And now, because of the latest update over at Carl's place (he's having a contest which is sending participants of the RIP Autumn reading challenge off to everyone's sites) I thought I should do an update on how I'm doing toward the challenge. I've had my first drive-by visitor earlier today and they had to go back a month to see my last update on the challenge.
So I signed up for Peril the First and the following four books:
- The Call of Cthulhu and Other Weird Stories (Penguin Twentieth-Century Classics) by H. P. Lovecraft and others (because of the movie my family members are involved with)
- Twilight by Stephenie Meyer (because Jen told me I should). I thought this was a terrific first novel. And while it bills as a young adult novel, from what I'm getting from reviews from other bloggers around the net, I'm not the only adult who is enjoying the series. It is, as many (most?) other vampire stories, focused more on relationship than the whole vampire theme itself, and after having read through other series' of this nature (The Vampire Chronicles comes to mind by Anne Rice), I have to admit that perhaps I should have been reading those in the YA genre all along because I appreciate the theme to lean more heavily in the relationships than in the gore.
- Lisey's Story by Stephen King. Normally I do not fear anything by SK. But this novel was hefty in weight and I was worried about reviews I’d been seeing when I made the purchase. Every review talked about the cutesy secret language he used between the characters. This had me worried and when I picked up the book I piecked it up with serious doubts and did so very slowly. I was only 25 or so pages into it when I spent last Friday writing with Marge and told her that I didn’t know how I was going to slog my way through “the King novel.”
Marge: Which book are you reading by him?
Me: Lisey’s Story
Marge: What is it that you don’t like about it?
Me: I’m just having a really hard time getting into it. It is starting so slowly.
Marge: I read it. I really liked it. It isn’t much like his other works…
And she went on to tell me how she felt about it and that seemed to open me up and give me some sort of permission to let go of my pre-conceived notions (which I never have after reading reviews… seriously? Reviewers piss me off typically because I usually read bad movie reviews and then go storming into theaters ready to do battle and prove them all wrong so what was up?). I still despised the cutesy language, but by the end, I got it. Or rather, I swallowed it for the most part. The main character, Scott, had been through some serious shit as a youngster. And in my head? I heard his voice (young voice) as Caleb, the young boy from American Gothic (someone’s at the door…) and he totally deserved to have as many oogy boogy made up cutesy words going on in his world as he wanted. Whatever of those he wanted to, he could share with his wife, that’s cool. He was a survivor and she was his savior. And it’s SK. So you have to go with the flow. Here’s a man who has written over fifty novels. They aren’t all going to speak like they were educated and have the same flat dialect as I want them to. Very few people can pull off writing with an accent. By the end of the novel, I was grooving with it is what I’m saying. It took me several hundred pages to get there, and who wants to trip so much when there is such a story to be had while you are stumbling along??? Holy jeebus could I beotch about it a little longer?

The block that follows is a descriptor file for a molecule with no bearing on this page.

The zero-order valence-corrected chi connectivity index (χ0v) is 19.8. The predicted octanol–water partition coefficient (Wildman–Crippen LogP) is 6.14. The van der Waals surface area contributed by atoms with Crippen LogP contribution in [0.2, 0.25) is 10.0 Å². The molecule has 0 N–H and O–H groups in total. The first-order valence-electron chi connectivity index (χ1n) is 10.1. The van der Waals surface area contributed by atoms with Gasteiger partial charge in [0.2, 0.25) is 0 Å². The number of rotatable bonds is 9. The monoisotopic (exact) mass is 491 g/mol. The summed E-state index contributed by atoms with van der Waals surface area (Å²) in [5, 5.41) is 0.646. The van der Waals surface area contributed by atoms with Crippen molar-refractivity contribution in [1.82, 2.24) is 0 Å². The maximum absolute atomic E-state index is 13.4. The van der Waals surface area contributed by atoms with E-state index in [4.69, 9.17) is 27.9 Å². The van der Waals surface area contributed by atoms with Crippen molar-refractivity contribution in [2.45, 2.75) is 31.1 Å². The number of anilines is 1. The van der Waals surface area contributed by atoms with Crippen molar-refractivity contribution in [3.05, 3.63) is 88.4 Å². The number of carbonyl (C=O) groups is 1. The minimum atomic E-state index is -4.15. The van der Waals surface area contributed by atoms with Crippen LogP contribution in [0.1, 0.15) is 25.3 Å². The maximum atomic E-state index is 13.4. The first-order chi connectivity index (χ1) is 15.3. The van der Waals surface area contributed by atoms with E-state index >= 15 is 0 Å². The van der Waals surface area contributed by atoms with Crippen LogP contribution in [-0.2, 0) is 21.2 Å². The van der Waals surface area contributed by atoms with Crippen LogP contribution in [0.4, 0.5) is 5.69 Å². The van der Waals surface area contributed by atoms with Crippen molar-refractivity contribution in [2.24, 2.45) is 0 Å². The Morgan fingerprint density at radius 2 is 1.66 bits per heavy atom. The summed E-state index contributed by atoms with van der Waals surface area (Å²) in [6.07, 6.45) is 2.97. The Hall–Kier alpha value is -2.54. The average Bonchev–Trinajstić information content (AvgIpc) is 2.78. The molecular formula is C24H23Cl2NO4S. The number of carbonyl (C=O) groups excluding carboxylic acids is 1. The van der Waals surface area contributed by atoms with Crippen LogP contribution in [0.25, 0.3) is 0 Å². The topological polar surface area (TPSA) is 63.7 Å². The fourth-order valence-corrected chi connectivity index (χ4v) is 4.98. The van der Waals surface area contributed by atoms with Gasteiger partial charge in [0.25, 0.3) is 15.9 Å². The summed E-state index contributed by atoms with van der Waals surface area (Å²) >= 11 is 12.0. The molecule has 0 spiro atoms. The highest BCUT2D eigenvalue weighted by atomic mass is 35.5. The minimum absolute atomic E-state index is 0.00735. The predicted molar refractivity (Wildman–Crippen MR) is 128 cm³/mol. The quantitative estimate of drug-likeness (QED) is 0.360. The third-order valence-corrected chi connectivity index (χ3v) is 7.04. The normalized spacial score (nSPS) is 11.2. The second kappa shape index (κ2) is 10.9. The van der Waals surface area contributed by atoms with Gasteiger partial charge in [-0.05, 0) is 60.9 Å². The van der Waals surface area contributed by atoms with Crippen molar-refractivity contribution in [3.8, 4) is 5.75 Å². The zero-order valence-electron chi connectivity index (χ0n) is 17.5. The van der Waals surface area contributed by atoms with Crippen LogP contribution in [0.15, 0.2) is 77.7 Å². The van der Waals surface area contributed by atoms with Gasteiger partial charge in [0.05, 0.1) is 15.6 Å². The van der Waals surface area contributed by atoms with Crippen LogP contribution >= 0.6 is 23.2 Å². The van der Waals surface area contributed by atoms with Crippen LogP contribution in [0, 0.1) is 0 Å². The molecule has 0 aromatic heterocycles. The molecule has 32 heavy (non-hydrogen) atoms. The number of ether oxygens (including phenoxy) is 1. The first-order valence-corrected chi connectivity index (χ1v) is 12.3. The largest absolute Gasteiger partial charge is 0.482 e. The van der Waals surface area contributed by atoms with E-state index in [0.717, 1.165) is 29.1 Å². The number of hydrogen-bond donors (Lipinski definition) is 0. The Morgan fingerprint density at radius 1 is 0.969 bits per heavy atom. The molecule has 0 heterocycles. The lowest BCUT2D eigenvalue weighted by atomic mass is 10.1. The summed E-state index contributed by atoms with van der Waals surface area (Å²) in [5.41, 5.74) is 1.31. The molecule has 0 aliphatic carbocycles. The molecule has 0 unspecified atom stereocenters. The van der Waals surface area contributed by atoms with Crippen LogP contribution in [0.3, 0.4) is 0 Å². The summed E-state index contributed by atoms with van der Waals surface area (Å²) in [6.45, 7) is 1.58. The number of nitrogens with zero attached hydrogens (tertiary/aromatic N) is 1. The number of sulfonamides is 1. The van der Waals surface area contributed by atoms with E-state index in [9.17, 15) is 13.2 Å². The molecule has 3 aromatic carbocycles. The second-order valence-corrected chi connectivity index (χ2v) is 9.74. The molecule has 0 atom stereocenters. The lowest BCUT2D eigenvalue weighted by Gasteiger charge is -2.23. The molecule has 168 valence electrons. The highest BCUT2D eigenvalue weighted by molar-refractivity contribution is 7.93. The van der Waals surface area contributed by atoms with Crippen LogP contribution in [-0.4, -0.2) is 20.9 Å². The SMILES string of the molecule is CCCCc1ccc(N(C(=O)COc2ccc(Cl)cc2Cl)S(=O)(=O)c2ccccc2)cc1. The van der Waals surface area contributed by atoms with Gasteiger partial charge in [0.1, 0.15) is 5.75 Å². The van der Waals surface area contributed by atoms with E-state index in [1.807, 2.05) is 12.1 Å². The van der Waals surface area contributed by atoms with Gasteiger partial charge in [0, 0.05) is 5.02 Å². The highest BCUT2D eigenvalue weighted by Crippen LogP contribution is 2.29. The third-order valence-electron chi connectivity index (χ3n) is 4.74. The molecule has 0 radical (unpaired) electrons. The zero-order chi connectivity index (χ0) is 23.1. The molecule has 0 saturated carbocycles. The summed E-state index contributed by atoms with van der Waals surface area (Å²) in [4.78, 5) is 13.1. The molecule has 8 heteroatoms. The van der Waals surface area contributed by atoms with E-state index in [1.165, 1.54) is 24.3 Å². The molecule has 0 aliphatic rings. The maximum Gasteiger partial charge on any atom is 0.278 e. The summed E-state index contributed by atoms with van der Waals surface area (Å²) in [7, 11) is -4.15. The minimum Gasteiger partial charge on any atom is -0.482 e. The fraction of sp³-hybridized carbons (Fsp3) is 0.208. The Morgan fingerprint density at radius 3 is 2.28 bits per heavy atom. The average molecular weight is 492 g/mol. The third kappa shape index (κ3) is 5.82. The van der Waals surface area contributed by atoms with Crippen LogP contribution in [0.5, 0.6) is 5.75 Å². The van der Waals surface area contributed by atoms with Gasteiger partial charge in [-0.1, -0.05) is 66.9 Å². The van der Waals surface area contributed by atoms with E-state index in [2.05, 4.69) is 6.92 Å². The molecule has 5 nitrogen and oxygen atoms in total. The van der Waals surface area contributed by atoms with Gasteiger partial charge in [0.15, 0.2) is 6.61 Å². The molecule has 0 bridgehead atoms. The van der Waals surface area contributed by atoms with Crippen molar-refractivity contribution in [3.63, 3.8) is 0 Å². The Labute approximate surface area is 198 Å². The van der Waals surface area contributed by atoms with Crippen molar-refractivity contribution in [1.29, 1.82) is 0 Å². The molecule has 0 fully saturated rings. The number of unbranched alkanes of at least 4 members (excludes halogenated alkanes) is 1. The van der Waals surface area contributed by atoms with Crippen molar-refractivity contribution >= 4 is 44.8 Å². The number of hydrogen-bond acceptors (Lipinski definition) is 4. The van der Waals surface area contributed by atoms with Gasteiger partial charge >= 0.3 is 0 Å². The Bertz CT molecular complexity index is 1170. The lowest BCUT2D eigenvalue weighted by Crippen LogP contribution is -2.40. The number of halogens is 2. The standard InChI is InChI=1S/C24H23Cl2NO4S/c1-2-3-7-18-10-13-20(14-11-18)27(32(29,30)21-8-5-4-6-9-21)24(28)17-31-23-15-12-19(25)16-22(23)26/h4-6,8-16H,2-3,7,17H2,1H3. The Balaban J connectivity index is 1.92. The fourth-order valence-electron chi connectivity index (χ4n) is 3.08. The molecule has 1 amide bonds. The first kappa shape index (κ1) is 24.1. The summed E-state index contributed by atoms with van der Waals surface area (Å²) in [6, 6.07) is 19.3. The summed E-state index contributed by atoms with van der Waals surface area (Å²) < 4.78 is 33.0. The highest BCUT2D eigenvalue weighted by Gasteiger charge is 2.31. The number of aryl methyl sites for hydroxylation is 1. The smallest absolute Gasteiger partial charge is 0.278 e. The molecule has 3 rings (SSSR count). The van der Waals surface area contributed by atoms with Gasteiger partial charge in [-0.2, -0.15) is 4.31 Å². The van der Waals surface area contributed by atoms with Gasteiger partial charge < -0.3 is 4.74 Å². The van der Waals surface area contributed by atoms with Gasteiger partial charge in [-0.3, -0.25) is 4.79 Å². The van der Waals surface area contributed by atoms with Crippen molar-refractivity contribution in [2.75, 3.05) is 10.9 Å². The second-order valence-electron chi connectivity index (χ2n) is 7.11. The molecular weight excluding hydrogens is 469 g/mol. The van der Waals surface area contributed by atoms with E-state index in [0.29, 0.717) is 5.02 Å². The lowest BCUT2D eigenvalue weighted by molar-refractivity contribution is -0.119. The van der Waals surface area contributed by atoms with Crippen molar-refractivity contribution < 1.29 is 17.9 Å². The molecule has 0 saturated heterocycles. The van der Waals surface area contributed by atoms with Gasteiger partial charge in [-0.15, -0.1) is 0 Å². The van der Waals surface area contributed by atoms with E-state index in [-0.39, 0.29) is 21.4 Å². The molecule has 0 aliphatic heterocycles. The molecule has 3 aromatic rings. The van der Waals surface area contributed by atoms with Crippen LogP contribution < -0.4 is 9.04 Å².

- Coyote Blue by Christopher Moore. I knew I’d probably find this funny after having been read some excerpts of his stuff by a friend. But I had no idea what a crazy romp through Wild Mind I’d be on with him. Native American legend, spirituality, destiny seeking… absolutely out there. And I enjoyed every bit of it, enough to know that it left me hungry for more of his writing. I’ll be reading Lamb next. (Some time after the challenge, of course.)
As it stands now, I've finished all of them but the first one. And I'm slowly plugging my way through that one. In addition I also read New Moon and Eclipse by Stephenie Meyer and will be waiting for book four with Keli, probably sitting in line at the damn bookstore the day it comes out. For the first time ever. Because we are hooked. Or I am, at least. Over a ridiculous YA relationship/series.
I mention about number one that I chose it because of a movie my family is involved with. I actually ended up buying the wrong book. As a result I've ordered another book which has the write story in it, but it was out of print and will not arrive for potentially a couple more weeks. In the meantime I've decided to read The Call of Cthulhu and Other Weird Stories in addition to the other one. I'm not even certain the one on order will arrive in time to read it before I was rather hesitant to dig into the Lovecraft because I've never been that into science fiction, which is what I understood his genre to be for the most part. Since beginning the book and working my way through the first few stories, I'm realizing that it's far more than a bit of science fiction.
So I'm enjoying this challenge and am very glad that I've joined on. I've discovered a new/old writer, a new/new writer, and managed to get back to doing some serious reading over the past month. Now, as Mystical says, I just need to kick it into high gear on my writing, and seeing as how NaNoWriMo is opening up the gates of their website next week, I'm sure that is going to take off soon, too.
Who's up for writing a novella in the month of November? huh?